FIX: Windows Time Service Won’t Start

The Windows Time Service (W32Time) is a service by Microsoft that provides a clock synchronization for computers without needing any extensive configuration. It is implemented in a DLL file known as W32Time.dll. This library is installed in the %Systemroot%\System32 folder when you’re installing your operating system.

The error you might get, The Windows Time Service is not started, states that due to unknown reasons, the service failed to start and you time and date might not be synchronized. This error is most common with Windows 7 users, due to the fact that Windows 7 uses a different method for the services, unlike the one Vista used. Vista started all services on startup and simply waited for you to need one of them and then made it available, but Windows 7, in an attempt to reduce boot time and overall system speed, doesn’t launch a service until you, or an application, explicitly requires it. While this might not be of a great importance to a regular user, there are computers that depend on their time and date being set correctly and this may lead to bigger problems.

There are a few methods that you can try to solve this issue, two of which requiring the use of a command prompt, the third one making use of the Task Scheduler function found in the Windows operating system, another one checks the Time Zone, and the last one offering a hardware solution.

Method 1: Use the start/networkon command in the command prompt

The Windows Time Service is one of the services that should launch automatically in order to avoid incorrect time and date in a user’s computer, however if that fails, you can run a command that triggers it automatically. The command is best run in an elevated command prompt, which you can run by opening the Start menu, typing cmd in the search box, right clicking on the search result and selecting Run as administrator from the menu. If a User Account Control window appears, click OK. Once you’re inside the command prompt, run the following command:

sc triggerinfo w32time start/networkon stop/networkoff

This command will fix the triggers for the Windows Time service and it should launch automatically when it’s supposed to, fixing your problem.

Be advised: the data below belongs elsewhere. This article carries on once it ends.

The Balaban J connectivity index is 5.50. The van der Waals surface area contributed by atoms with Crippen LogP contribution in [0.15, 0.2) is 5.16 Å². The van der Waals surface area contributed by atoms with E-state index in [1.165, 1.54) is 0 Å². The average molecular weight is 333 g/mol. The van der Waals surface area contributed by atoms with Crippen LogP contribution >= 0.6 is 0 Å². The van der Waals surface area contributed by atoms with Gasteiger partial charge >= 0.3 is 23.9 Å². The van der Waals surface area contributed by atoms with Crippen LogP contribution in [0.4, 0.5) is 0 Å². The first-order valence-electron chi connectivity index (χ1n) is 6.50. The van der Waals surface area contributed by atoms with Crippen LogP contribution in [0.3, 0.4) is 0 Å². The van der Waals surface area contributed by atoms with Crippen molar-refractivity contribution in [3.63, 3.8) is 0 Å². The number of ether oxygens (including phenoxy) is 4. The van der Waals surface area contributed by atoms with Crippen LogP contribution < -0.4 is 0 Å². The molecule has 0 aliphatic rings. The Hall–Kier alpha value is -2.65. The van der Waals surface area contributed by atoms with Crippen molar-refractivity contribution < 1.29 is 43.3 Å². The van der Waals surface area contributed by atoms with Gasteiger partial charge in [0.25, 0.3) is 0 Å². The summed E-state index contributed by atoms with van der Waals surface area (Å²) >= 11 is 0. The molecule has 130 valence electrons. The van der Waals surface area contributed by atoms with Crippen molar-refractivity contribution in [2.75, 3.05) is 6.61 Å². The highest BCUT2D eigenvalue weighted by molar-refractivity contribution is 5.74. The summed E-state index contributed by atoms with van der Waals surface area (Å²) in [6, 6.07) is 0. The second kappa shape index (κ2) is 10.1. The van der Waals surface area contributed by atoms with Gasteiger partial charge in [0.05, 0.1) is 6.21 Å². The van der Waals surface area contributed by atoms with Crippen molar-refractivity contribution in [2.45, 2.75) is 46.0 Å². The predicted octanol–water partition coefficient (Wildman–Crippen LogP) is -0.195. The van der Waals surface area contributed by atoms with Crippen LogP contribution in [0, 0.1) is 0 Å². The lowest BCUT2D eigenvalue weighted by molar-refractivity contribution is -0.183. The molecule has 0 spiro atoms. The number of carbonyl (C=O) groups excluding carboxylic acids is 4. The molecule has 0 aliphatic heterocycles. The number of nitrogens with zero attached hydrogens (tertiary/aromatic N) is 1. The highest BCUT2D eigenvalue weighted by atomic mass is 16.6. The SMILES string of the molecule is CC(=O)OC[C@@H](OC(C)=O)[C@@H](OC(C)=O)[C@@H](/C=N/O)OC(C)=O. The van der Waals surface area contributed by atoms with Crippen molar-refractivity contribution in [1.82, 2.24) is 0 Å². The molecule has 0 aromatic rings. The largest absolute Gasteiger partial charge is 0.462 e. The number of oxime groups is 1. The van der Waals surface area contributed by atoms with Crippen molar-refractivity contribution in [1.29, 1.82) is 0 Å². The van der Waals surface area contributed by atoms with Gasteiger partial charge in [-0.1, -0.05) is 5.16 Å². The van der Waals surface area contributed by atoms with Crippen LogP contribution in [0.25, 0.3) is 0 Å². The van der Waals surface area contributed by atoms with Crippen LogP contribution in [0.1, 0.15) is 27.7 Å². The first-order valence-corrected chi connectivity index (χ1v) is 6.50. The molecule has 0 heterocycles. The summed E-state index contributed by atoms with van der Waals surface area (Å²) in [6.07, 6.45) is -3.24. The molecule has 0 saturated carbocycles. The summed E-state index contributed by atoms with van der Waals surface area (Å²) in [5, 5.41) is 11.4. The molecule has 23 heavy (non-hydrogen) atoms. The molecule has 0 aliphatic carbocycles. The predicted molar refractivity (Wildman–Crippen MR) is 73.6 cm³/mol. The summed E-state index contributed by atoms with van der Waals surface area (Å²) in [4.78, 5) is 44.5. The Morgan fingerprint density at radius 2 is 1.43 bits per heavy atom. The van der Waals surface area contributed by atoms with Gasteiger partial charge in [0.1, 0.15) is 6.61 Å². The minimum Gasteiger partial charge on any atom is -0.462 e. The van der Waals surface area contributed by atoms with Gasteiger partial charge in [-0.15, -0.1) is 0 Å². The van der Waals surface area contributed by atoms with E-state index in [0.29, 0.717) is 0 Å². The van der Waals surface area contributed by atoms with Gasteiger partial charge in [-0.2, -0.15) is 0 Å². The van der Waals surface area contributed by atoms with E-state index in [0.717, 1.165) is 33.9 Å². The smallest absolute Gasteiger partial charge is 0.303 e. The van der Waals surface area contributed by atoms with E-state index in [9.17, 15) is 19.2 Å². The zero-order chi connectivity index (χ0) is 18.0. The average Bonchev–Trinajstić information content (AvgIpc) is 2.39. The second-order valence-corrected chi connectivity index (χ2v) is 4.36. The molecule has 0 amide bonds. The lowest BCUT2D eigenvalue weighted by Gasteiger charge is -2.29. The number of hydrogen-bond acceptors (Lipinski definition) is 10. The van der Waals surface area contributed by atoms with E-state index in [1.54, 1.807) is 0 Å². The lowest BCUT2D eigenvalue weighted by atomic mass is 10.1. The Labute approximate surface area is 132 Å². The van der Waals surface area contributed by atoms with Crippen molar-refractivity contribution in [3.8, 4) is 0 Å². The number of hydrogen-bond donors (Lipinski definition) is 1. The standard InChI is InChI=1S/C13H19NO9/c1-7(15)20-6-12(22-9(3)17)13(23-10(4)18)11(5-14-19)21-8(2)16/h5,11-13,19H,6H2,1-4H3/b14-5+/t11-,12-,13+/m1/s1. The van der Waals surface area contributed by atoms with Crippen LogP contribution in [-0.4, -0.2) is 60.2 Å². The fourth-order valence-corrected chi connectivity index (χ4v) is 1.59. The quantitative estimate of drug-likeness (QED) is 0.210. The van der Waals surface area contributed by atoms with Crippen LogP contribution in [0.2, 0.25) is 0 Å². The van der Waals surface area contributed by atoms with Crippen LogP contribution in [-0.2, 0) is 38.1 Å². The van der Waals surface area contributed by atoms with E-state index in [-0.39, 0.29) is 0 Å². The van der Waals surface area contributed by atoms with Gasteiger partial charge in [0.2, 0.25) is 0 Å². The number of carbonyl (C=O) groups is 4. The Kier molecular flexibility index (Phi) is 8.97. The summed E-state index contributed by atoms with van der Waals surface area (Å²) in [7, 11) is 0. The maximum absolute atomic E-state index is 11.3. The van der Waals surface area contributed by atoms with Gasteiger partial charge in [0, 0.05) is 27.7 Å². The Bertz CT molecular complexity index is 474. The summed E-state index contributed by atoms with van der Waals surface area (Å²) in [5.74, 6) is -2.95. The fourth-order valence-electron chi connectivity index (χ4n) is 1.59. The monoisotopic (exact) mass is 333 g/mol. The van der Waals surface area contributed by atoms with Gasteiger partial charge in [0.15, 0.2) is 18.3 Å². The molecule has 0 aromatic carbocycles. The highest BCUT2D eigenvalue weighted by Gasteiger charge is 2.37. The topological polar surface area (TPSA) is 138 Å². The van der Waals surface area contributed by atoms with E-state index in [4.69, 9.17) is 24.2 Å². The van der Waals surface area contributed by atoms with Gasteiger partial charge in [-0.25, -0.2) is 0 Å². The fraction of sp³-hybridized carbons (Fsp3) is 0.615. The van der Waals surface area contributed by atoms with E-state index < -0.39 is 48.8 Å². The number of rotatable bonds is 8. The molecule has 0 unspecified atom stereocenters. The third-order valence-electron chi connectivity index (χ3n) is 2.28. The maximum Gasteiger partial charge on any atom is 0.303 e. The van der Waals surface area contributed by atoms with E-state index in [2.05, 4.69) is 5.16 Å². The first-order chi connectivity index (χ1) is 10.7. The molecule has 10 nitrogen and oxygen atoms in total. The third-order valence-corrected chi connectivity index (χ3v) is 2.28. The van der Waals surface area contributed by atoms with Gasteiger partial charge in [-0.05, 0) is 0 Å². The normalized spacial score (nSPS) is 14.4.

Method 2: Use the register and unregister commands in the command prompt

This is the second method that requires an elevated command prompt, which you can open with the instructions from the previous method. Once inside, follow these steps:

Type w32tm /debug /disable , and then press Enter

Type w32tm /unregister , and press Enter again, after which you should get a response from the command prompt

Type w32tm /register , and press Enter, which should be followed by another response from the command prompt

Type net start w32time , and press Enter, after which you will get a response from the command prompt that the Windows Time Service is starting, and it will fix your problem

Method 3: Check the Windows Time Service in the Task Scheduler

In this method, you will check the Windows Time Service in the Task Scheduler, and see whether the triggers are all okay. To access the Task Scheduler, open the Control Panel from the Start menu (search for it from the search box if you can’t find it in the Start menu once you click on it), and open the Administrative Tools, inside you will find the Task Scheduler. You will see a pane in the left, in which you should expand the Task Scheduler Library tree, followed by the Microsoft tree, and at the end the Windows tree. In that tree, you should find an entry for Time Synchronization. Left click it, and make sure it is enabled – enable it if it isn’t by right clicking the center pane and selecting Enable. Afterwards, right click the center pane, choose the Properties option from the drop down menu and take a look at the settings in the Triggers tab. Ensure that the service is set to run automatically at system start up.

Method 4: Check whether the Time Zone is set correctly

This can also be a cause for this issue, and the solution is fairly easy. As described in the aforementioned method, access the Control Panel from the Start menu, and open the Date and Time menu. Make sure that the Time Zone is set correctly for your location.

Method 5: Check the BIOS backup battery

In case you fixed the issue but it appears again after a reboot, the cause might be a faulty BIOS backup battery. This means that the settings won’t be saved in the BIOS until you replace the battery, so make sure to do that and you will have no issues with the Windows Time Service again.

While this is a fairly simple error that can be fixed easily, it is a fact that if you don’t take care of it and you depend on your computer having a correct time and date setup, you might run into bigger issues, and nobody wants that. Follow the methods we mentioned earlier and you will have no issues whatsoever in fixing the problem.


Kevin Arrows

Kevin Arrows is a highly experienced and knowledgeable technology specialist with over a decade of industry experience. He holds a Microsoft Certified Technology Specialist (MCTS) certification and has a deep passion for staying up-to-date on the latest tech developments. Kevin has written extensively on a wide range of tech-related topics, showcasing his expertise and knowledge in areas such as software development, cybersecurity, and cloud computing. His contributions to the tech field have been widely recognized and respected by his peers, and he is highly regarded for his ability to explain complex technical concepts in a clear and concise manner.